Based on a unanimous decision, the scouts in my patrol voted for me as their leader. I was not the loudest nor the strongest individual, but I was a well respected and I listened to everyone’s opinions. I made myself clear as the leader that I was their best friend that happened to make decisions. I never put myself on a pedestal and I believed that a true leader is someone who represents and takes on the difficult responsibility of the team. Three years later, I achieved the Eagle rank as a boy scout as I served as a leader and qualified for the
While attending a small school, one can choose either to be involved in nothing, or in everything. During my time as a student at Burrton High School, I chose the latter. While at Burrton, I participated in almost every club, sport, and activity the school had to offer, especially in leadership positions. These positions taught me many lessons which have helped me improve as a leader and as a person.
I recently completed my Eagle Scout rank, achieving the highest honor in Boy Scouts, and I am also a brotherhood member of scouting's honor society, the Order of the Arrow. I served a six month term as Senior Patrol Leader, the most senior scout leader within my troop, as well as serving as Assistant Senior Patrol Leader for one term. Before that, I did three six month terms as Troop Guide, a position in which I acclimated first year scouts to the troop, teaching them the ways of scouting. My experience in Boy Scouts has presented an abundance of opportunities for me to develop my leadership skills, giving me a competitive advantage over other candidates.
Boy Scouts of America: I have been involved with the scouting program since I was six years old, and continue to be actively involved. I currently working to the rank of Eagle Scout. I am currently the Senior Patrol Leader (SPL) of my troop, which includes running the weekly meetings, sending and creating the weekly agenda, updating our Troop website, and help plan Troop outings. On average I spend roughly 5 hours a week with doing activities that are involved with Boy Scouts.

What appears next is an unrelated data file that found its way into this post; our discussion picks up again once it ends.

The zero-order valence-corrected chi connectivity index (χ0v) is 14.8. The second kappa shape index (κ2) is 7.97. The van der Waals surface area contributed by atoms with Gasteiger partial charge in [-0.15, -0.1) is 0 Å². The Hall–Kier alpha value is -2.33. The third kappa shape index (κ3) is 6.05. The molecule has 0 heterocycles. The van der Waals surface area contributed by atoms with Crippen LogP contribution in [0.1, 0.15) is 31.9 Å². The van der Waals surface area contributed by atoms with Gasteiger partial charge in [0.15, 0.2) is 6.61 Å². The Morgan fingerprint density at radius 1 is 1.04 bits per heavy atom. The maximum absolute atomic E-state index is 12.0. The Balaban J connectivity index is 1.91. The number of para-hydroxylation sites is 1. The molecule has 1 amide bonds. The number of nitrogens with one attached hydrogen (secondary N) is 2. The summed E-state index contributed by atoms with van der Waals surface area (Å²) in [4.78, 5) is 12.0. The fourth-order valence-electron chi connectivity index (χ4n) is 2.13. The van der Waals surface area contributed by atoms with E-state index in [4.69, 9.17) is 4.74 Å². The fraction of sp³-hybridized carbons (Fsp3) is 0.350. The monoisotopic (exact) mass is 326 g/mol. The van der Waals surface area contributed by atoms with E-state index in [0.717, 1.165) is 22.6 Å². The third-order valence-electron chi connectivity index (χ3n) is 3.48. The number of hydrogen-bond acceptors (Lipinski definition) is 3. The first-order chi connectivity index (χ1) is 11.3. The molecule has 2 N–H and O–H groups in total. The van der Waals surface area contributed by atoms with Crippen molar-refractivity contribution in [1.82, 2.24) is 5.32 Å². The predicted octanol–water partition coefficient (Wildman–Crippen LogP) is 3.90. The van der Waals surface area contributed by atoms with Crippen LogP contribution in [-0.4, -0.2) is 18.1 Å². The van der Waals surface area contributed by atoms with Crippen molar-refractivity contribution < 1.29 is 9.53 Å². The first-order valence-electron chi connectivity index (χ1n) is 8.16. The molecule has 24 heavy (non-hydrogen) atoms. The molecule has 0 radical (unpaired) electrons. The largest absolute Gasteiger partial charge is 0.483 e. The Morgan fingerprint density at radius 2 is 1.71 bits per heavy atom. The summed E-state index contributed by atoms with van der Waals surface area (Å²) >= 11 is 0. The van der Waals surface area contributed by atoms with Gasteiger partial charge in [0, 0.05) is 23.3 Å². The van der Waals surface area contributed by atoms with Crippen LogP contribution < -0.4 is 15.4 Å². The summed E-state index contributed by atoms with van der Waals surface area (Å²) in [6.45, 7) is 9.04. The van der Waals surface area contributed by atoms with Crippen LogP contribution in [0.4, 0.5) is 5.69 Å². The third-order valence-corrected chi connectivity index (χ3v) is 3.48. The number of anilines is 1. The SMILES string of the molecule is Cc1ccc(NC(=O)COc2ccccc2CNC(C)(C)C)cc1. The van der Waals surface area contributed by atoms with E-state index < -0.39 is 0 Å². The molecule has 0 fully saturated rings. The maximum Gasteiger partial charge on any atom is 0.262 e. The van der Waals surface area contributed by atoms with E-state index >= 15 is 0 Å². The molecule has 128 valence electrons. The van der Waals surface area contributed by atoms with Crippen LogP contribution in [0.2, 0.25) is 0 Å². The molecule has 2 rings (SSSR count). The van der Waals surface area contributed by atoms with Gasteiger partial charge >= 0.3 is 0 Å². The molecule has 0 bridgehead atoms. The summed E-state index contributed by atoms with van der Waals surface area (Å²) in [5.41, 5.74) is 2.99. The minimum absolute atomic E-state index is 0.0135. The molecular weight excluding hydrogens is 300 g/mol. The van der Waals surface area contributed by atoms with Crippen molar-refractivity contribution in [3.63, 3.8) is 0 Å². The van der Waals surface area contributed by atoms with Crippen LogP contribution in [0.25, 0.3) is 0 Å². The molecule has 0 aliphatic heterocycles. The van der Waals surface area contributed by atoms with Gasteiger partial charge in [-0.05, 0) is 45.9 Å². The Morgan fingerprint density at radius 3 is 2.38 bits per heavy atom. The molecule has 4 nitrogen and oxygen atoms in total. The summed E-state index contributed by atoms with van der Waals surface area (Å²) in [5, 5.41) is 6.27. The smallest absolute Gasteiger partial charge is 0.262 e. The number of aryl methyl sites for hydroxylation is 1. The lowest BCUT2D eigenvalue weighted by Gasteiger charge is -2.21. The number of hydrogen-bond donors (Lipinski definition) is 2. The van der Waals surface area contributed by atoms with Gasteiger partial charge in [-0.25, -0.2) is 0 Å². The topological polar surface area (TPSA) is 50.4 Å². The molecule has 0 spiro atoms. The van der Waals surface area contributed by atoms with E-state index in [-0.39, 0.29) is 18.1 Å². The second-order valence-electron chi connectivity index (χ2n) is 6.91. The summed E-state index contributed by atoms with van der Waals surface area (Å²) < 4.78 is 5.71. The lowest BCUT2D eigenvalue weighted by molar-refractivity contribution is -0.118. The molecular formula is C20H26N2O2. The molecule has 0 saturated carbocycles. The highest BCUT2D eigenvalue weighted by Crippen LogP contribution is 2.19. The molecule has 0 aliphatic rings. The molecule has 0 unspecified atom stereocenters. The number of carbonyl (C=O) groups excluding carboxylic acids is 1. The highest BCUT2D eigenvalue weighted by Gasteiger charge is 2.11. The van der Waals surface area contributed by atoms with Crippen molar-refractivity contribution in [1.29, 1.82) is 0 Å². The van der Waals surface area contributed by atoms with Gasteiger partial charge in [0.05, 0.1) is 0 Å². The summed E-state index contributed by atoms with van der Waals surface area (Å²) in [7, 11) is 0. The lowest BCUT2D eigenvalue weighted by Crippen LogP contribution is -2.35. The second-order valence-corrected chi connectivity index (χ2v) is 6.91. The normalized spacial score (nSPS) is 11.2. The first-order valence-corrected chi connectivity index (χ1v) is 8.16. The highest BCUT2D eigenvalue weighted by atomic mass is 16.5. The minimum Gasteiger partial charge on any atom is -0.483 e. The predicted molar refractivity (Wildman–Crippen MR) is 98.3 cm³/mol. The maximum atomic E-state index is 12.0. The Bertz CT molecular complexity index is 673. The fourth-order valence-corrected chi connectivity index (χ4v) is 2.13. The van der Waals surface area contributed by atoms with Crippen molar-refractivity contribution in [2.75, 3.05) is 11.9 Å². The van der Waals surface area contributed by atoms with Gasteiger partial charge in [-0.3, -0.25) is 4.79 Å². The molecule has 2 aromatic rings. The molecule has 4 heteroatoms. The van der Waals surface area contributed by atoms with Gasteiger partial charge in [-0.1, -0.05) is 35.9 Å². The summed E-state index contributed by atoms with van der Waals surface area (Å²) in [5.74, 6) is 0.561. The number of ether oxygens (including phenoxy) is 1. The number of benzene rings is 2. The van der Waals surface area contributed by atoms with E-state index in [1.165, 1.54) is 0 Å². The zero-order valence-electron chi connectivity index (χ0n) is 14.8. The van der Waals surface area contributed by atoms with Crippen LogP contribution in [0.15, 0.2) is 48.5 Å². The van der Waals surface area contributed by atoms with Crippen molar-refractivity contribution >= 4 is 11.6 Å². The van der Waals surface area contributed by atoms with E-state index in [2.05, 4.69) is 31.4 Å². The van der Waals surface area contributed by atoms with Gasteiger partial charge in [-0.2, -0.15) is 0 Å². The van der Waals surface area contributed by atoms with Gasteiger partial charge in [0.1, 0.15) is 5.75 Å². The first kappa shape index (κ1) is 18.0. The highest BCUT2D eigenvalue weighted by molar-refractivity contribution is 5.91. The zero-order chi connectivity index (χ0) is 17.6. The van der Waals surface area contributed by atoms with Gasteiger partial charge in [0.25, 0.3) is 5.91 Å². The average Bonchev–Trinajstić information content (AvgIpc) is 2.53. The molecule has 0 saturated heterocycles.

I remember seeing my pinewood derby car going down the track; it was silver, blue letters on it that said sonic and black wheels that sounded like a hot wheels car going down a track. I was only 6 years old when that happened. Now I stand in front of the board representing Boy Scouts of America, ¨Congratulations, you are officially an Eagle Scout.¨ It hits me all the sudden like a wave hitting a sea wall, an 11 year journey just ended and it’s time to see the outcome.
Rather than being lead by the older scouts, it was me and my friends who began to run the troop. The ones that I had looked up to had mostly left, and, almost seemingly without warning, it was our turn to lead, and mentor the new scouts. I was a troop guide, then an Assistant senior patrol leader, and then the quartermaster. All the while, I continued on my own to advance steadily through the scouting ranks. However, with these greater responsibilities, came greater enjoyment to be had out of scouting. We went to summer camps, high adventure camps, and dozens of troop-sponsored camping trips. I was nominated for, and accepted into, the Order of the Arrow, the Honor Society of Scouting. After being nominated by my Troop, I participated in a service project where we slept under the stars, followed by a period of silence and
As a squad leader and a sergeant in JROTC I've learned many things like how to march myself and other cadets, how to teach in my own way, and how to become more independent of me. These three skills have all been a huge accomplishment from the person I was before joining the program. I have become cadet of the month and taught others how to do the same. Although some may not like my leadership